“The encouraging thing is through the X-ray and MRI imaging, there are no tears, no fractures,” Farrell said. “He is immobilized currently in a splint and that will probably be in the next coming days, 5-7 days, and hopefully at that point we’re able to get some range of motion and strengthening back in there. Unfortunate that he ends up in an awkward position to slide last night and rolled over on the thumb.”

Steve Selsky was designated for assignment Wednesday, clearing a 40-man roster spot for Davis.

Davis is a Connecticut native with a reputation for being a good clubhouse presence.

“We think the world of him,” Dombrowski said. “Fantastic guy. He's the type of person everyone thinks the world of when they meet him. We know he'll fit in with the ball club well, and can play on a pennant contender, which we hope to complete as we get through the stretch run here. He's been through it.”

MLB will institute rules to pick up pace, with or without players' agreement

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MLB will institute rules to pick up pace, with or without players' agreement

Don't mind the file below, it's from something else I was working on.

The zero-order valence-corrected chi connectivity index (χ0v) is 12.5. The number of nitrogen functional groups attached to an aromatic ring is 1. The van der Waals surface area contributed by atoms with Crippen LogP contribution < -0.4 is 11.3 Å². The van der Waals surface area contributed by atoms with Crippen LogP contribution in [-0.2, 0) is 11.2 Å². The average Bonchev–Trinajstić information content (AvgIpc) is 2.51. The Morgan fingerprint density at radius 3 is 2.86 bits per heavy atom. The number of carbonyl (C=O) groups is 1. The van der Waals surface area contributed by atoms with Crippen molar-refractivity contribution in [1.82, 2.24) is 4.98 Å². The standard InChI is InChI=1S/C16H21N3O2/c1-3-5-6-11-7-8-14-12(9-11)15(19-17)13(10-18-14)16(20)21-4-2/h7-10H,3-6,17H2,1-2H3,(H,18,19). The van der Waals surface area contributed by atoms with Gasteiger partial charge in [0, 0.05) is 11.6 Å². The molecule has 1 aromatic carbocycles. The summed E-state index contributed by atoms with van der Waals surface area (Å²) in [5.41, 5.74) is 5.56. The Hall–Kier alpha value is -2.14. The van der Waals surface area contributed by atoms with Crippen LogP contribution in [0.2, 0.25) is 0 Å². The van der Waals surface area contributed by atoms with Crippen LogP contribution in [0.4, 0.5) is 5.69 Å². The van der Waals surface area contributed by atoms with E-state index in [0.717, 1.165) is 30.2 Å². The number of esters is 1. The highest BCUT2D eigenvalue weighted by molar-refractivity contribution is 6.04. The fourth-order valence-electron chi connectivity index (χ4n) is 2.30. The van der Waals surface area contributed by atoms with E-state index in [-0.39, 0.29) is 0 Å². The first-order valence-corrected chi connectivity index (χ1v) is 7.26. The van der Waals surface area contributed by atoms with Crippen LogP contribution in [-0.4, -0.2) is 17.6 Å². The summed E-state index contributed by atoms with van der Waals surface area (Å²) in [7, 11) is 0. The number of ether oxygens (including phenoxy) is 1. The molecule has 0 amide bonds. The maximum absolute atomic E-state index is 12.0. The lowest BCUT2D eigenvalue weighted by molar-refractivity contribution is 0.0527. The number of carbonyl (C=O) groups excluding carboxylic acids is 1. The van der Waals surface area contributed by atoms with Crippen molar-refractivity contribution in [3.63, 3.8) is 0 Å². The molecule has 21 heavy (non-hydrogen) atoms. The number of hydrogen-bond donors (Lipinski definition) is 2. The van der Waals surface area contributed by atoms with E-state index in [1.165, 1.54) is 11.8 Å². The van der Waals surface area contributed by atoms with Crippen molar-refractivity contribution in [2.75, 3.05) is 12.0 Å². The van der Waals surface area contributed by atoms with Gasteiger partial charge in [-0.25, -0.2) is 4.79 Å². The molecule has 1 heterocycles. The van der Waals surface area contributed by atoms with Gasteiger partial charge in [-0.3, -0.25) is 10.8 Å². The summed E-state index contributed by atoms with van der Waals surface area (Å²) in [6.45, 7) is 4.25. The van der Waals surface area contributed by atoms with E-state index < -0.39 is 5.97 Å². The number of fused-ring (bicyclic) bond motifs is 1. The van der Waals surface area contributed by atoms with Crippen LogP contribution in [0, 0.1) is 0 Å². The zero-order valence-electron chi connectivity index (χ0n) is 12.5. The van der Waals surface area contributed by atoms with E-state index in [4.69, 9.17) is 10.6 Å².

ORLANDO, Fla. -- Major League Baseball will change rules to speed games next year with or without an agreement with the players' association.

Management proposed last offseason to institute a 20-second pitch clock, allow one trip to the mound by a catcher per pitcher each inning and raise the bottom of the strike zone from just beneath the kneecap to its pre-1996 level at the top of the kneecap. The union didn't agree, and clubs have the right to impose those changes unilaterally for 2018.

Players and MLB have held initial bargaining since summer, and MLB chief legal officer Dan Halem said this week he would like an agreement by mid-January.

"My preferred path is a negotiated agreement with the players, but if we can't get an agreement we are going to have rule changes in 2018 one way or the other," baseball commissioner Rob Manfred said Thursday after a quarterly owners' meeting.

Nine-inning games averaged a record 3 hours, 5 minutes during the regular season and 3:29 during the postseason.